Assuntos
Ritmo alfa , Atenção/fisiologia , Potenciais Evocados Visuais , Ritmo Gama , Córtex Visual/fisiologia , Percepção Visual/fisiologia , Adulto , Feminino , Humanos , Masculino , Estimulação Luminosa , Processamento de Sinais Assistido por Computador , Adulto Jovem
18.
eNeuro ; 6(3)2019.
Artigo em Inglês | MEDLINE | ID: mdl-31175148

RESUMO

Visual search, looking for a target embedded among distractors, has long been used to study attention. Current theories postulate a two-stage process in which early visual areas perform feature extraction, whereas higher-order regions perform attentional selection. Such a model implies iterative communication between low- and high-level regions to sequentially select candidate targets in the array, focus attention on these elements, and eventually permit target recognition. This leads to two independent predictions: (1) high-level, attentional regions and (2) early visual regions should both be involved periodically during the search. Here, we used transcranial magnetic stimulation (TMS) applied over the frontal eye field (FEF) in humans, known to be involved in attentional selection, at various delays while observers performed a difficult, attentional search task. We observed a periodic pattern of interference at ∼6 Hz (theta) suggesting that the FEF is periodically involved during this difficult search task. We further compared this result with two previous studies (Dugué et al., 2011, 2015a) in which a similar TMS procedure was applied over the early visual cortex (V1) while observers performed the same task. This analysis revealed the same pattern of interference, i.e., V1 is periodically involved during this difficult search task, at the theta frequency. Past V1 evidence reappraised for this paper, together with our current FEF results, confirm both of our independent predictions, and suggest that difficult search is supported by low- and high-level regions, each involved periodically at the theta frequency.


Assuntos
Atenção/fisiologia , Lobo Frontal/fisiologia , Percepção Visual/fisiologia , Adulto , Feminino , Humanos , Masculino , Fatores de Tempo , Estimulação Magnética Transcraniana , Adulto Jovem
19.
Commun Biol ; 2: 193, 2019.
Artigo em Inglês | MEDLINE | ID: mdl-31123717

RESUMO

Although distinct categories are reliably decoded from fMRI brain responses, it has proved more difficult to distinguish visually similar inputs, such as different faces. Here, we apply a recently developed deep learning system to reconstruct face images from human fMRI. We trained a variational auto-encoder (VAE) neural network using a GAN (Generative Adversarial Network) unsupervised procedure over a large data set of celebrity faces. The auto-encoder latent space provides a meaningful, topologically organized 1024-dimensional description of each image. We then presented several thousand faces to human subjects, and learned a simple linear mapping between the multi-voxel fMRI activation patterns and the 1024 latent dimensions. Finally, we applied this mapping to novel test images, translating fMRI patterns into VAE latent codes, and codes into face reconstructions. The system not only performed robust pairwise decoding (>95% correct), but also accurate gender classification, and even decoded which face was imagined, rather than seen.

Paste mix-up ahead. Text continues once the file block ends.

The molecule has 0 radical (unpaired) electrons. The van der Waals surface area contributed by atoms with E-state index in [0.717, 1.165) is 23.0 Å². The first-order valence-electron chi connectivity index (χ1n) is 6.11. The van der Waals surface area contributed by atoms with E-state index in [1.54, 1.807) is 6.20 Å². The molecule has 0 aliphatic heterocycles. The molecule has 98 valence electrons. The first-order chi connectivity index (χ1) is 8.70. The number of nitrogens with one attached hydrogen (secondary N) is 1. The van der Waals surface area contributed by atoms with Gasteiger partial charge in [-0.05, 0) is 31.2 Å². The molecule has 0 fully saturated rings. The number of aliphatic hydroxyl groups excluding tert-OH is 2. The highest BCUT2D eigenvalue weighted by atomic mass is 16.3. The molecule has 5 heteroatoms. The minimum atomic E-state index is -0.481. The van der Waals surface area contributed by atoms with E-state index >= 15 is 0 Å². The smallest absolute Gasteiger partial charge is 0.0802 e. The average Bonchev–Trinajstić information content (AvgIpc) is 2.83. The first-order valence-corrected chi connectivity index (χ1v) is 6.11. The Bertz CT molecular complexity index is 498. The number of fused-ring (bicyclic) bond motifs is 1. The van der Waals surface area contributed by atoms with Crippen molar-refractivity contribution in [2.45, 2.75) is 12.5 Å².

Assuntos
Encéfalo/diagnóstico por imagem , Aprendizado Profundo , Processamento de Imagem Assistida por Computador/métodos , Imageamento por Ressonância Magnética , Redes Neurais de Computação , Reconhecimento Visual de Modelos , Adulto , Algoritmos , Bases de Dados Factuais , Feminino , Humanos , Masculino , Modelos Teóricos , Reconhecimento Automatizado de Padrão/métodos , Análise de Componente Principal , Probabilidade , Adulto Jovem
20.
J Neurosci ; 39(27): 5369-5376, 2019 07 03.
Artigo em Inglês | MEDLINE | ID: mdl-31061089

RESUMO

Pupil size under constant illumination reflects brain arousal state, and dilates in response to novel information, or surprisal. Whether this response can be observed regardless of conscious perception is still unknown. In the present study, male and female adult humans performed an implicit learning task across a series of three experiments. We measured pupil and brain-evoked potentials to stimuli that violated transition statistics but were not relevant to the task. We found that pupil size dilated following these surprising events, in the absence of awareness of transition statistics, and only when attention was allocated to the stimulus. These pupil responses correlated with central potentials, evoking an anterior cingulate origin. Arousal response to surprisal outside the scope of conscious perception points to the fundamental relationship between arousal and information processing and indicates that pupil size can be used to track the progression of implicit learning.SIGNIFICANCE STATEMENT Pupil size dilates following increase in mental effort, surprise, or more generally global arousal. However, whether this response arises as a conscious response or reflects a more fundamental mechanism outside the scrutiny of awareness is still unknown. Here, we demonstrate that unexpected changes in the environment, even when processed unconsciously and without being relevant to the task, lead to an increase in arousal levels as reflected by the pupillary response. Further, we show that the concurrent electrophysiological response shares similarities with mismatch negativity, suggesting the involvement of anterior cingulate cortex. All in all, our results establish novel insights about the mechanisms driving global arousal levels, and it provides new possibilities for reliably measuring unconscious processes.


Assuntos
Nível de Alerta , Encéfalo/fisiologia , Pupila/fisiologia , Inconsciente Psicológico , Percepção Visual/fisiologia , Adulto , Atenção/fisiologia , Conscientização , Eletroencefalografia , Potenciais Evocados , Feminino , Giro do Cíngulo/fisiologia , Humanos , Masculino , Estimulação Luminosa , Adulto Jovem